2. It enhances your career options. Project management skills are highly transferable–from industry to industry and from function to function. This gives you greater choice for the kind of purpose-led work and organizations you can target. It’s not just the technical skills that are transferable. Project professionals also learn to exercise skills like problem-solving, strategic thinking, communications, and collaboration. The ability to transfer these skills across sectors and geographies automatically expands your horizons and allows you to explore opportunities that might otherwise not be possible. 
  3. It provides a training ground for leadership. Collaborating with multiple stakeholders, leading project teams, and delivering on priority initiatives means that project managers develop a strong business acumen. They also have direct experience leading in times of change. This means that project managers evolve into trusted, adaptable project leaders and advisors. It’s precisely why project management is also a great career to prepare the next-generation of sustainability leaders.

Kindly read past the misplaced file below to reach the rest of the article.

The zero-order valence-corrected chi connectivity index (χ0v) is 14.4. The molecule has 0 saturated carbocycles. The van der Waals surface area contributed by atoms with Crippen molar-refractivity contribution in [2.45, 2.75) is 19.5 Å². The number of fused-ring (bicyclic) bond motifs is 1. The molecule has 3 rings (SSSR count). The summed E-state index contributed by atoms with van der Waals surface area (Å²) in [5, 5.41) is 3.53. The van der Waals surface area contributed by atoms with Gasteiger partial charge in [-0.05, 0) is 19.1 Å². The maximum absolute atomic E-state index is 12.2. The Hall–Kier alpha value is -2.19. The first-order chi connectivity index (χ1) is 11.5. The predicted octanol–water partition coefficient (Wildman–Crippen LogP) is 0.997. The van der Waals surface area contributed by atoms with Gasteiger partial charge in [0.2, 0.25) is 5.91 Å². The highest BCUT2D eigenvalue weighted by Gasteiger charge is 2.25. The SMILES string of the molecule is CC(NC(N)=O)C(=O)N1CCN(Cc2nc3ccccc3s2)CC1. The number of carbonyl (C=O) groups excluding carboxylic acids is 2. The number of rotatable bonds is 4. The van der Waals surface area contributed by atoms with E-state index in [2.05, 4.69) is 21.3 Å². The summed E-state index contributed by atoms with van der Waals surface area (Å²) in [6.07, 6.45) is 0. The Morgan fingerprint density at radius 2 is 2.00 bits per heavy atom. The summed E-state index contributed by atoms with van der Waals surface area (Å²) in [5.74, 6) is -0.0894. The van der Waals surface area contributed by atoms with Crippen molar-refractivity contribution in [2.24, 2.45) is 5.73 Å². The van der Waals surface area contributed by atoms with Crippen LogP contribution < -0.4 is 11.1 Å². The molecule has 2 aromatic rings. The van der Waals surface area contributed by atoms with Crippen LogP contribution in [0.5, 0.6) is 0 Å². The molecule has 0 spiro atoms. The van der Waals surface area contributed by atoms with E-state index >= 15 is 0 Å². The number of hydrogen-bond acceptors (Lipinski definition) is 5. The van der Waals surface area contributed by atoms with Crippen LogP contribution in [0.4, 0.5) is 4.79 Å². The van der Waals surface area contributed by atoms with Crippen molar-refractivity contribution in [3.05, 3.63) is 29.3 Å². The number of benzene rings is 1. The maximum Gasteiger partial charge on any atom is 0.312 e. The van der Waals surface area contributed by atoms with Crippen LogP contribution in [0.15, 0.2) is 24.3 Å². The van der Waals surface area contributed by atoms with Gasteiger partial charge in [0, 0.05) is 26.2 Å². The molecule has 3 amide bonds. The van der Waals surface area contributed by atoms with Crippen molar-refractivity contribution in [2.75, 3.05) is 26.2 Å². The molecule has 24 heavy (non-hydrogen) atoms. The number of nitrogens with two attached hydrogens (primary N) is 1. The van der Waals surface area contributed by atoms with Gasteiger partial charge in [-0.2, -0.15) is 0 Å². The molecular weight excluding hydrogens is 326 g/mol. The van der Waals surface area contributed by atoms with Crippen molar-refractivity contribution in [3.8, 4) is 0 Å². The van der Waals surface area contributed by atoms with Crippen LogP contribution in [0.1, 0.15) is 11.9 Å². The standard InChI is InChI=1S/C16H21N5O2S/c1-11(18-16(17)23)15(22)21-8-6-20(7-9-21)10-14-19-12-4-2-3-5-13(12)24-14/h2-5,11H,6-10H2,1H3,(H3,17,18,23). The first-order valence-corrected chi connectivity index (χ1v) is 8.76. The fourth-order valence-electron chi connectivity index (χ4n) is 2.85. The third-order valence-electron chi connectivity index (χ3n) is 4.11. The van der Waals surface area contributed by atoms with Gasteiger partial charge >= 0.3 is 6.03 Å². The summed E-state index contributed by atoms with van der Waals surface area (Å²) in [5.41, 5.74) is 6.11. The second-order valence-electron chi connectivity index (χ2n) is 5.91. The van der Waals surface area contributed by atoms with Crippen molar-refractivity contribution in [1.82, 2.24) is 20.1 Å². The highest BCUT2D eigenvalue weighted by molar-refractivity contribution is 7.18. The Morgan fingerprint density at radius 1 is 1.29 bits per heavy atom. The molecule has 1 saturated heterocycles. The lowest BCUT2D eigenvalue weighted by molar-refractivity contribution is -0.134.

Where Does That Leave Me?

I’ve experienced all these benefits first-hand. The ability to make an environmental and social impact through project management has helped me bring about real change. Moreover, breaking down silos between technical and non-technical professions has been hugely rewarding and motivating. 

Today, I’m a sustainability project manager, applying sustainability concepts at the intersection of business and the environment through a project management lens. 

Perhaps most importantly, project management has allowed me to pursue a profession I love and to fulfill a dream I’ve long held—to preserve and protect our fragile planet.

For more stories from real project managers and other project professionals, subscribe to The Digital Project Manager newsletter. You might also be interested in finding out more about whether a master's degree in project management is worth it here.

Josh Williard
By Josh Williard

Joshua Williard is a PMP-certified Project Manager and Environmental Engineer for the U.S. Environmental Protection Agency (EPA) with 3+ years of experience in the field.